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Martial Sciences

March 19, 2009

leonardo1 If there is one thing that is good about not working it’s that I have plenty of free time to spend on my other hobbies and interests. Currently my main passion has been getting myself back into shape through Gracie jiu jitsu.

It’s been nice. The people at my school have always been super friendly, and very supportive. It’s probably the closest thing I have to a large group of friends here in LA. Whenever I do miss practice and come back in they’re always asking where I’ve been, and after classes you’ll often find people hanging around just to chat. It’s been great to be back at the Academy and see all of my old team mates, but more than anything its been great to see my game get better over this period of time. 

Certainly a lot of it has to do with my training. I’ve recently signed up for a competition class, which is preparing me for two tournaments coming up. The training has been brutal, but it’s beating me into shape. It’s an inverse pyramid where we do 30 push-ups, sit ups, burpies, penetration steps, tuck jumps, squats, then sprawls, each with 30 seconds of active rest in between. We then cut it down to 25 reps of each with 25 seconds rest, and down in increments of five. It’s been great for me, and I feel like I’m in some of the best shape I’ve been in since college, or high school even. But more than my conditioning, I feel that my jiu jitsu game is coming along, and my mental approach is getting stronger.

The other day after training I tried to get some tips from my coach, but all he really said to me was that I, “… look like a jiu jitsu guy instead of a wrestler,” and to “… just keep at it. ” While it was frustrating to not have notes I could work on, I did take it as a complement. And the more I think about his remark, the more the game makes sense to me. As a wrestler I was always more technically minded. I used my technique wear my opponent down and out think him. And as a jiu jitsu fighter I’m finally learning how to let the techniques work for me. I think I’ve mentioned most of this in an earlier post of mine, but I’ve always been fascinated by martial arts. And while I have tried a few other martial arts, grappling has always interested me the most for the sheer amount of technical knowledge it requires. Gracie jiu jitsu is just as much a chess match as it is a fight.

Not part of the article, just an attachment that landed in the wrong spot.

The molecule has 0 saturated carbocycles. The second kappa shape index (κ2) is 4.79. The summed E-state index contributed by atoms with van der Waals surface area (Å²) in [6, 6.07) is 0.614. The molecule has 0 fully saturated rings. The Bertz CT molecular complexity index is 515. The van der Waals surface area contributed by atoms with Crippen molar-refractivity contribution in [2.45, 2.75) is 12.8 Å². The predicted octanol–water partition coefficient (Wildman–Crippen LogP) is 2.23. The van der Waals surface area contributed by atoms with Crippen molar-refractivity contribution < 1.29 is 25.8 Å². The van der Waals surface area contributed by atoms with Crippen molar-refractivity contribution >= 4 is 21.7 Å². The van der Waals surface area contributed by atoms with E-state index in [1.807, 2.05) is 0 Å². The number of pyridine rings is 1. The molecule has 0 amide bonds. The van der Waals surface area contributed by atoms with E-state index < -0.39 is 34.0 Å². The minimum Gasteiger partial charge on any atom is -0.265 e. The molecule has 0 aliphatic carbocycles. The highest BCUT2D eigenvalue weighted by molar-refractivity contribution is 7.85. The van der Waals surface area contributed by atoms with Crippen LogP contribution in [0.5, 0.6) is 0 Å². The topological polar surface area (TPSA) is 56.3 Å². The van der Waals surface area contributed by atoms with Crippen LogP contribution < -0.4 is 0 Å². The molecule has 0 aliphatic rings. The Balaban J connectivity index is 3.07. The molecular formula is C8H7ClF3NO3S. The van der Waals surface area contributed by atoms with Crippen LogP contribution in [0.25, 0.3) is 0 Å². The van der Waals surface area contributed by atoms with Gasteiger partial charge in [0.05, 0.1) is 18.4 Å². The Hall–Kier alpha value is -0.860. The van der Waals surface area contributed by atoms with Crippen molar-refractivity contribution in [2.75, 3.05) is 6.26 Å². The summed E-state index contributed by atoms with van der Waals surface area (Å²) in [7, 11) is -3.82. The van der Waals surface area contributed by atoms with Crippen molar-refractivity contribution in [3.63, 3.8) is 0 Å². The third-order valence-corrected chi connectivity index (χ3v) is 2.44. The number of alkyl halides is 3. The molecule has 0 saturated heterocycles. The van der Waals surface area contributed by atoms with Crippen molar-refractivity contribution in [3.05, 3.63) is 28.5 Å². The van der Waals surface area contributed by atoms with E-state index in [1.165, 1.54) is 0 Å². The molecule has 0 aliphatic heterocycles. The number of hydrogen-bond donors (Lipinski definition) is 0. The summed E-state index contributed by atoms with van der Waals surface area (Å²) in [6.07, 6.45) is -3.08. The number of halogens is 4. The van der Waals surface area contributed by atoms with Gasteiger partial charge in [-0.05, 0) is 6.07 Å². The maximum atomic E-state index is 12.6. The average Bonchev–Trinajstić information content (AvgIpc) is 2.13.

I love sports that require technical knowledge. Even if I do end up working again (if that ever happens), and I get out of shape I will still have my technique (no matter how rusty it may become). You take the swimmer out of water or the runner off the road they will loose their sport. Sure they will have that PRs set in stone, and it’ll be there for the rest of their lives, but as their bodies diminish through lack of use their times become harder and harder to achieve. To me sports that require technique represent something a zen like quality. You do by not doing. I think tennis is a great example of this. The better you are at tennis the less you have to work. You just hit drop shots, top-spin lobs, or continual cross court strokes to make your opponent to do all of the running. 

I’ve always wanted a black belt in something. To me it represented the upper echelon of the martial artist, it shows that he’s the best of the best. But the more I spend time in the gym, the more I realize it’s much more than that. It represents knowledge. And knowledge can only be acquired through constant training and studying. It represents hours you’ve spent in the gym, thousands of techniques drilled through repetition, and gallons of sweat expelled through live training. When my coach didn’t give me any notes on my game it wasn’t because I had achieved an ultimate level of excellence in my game, because I know I am no where near that. He told me to “keep at it” because everything I need to learn will come in time. There is no advice he could give me that would instantly fix my game, what I needed to learn could only come through time and practice. Just like any other field of study, area of work, or life lesson worth learning.

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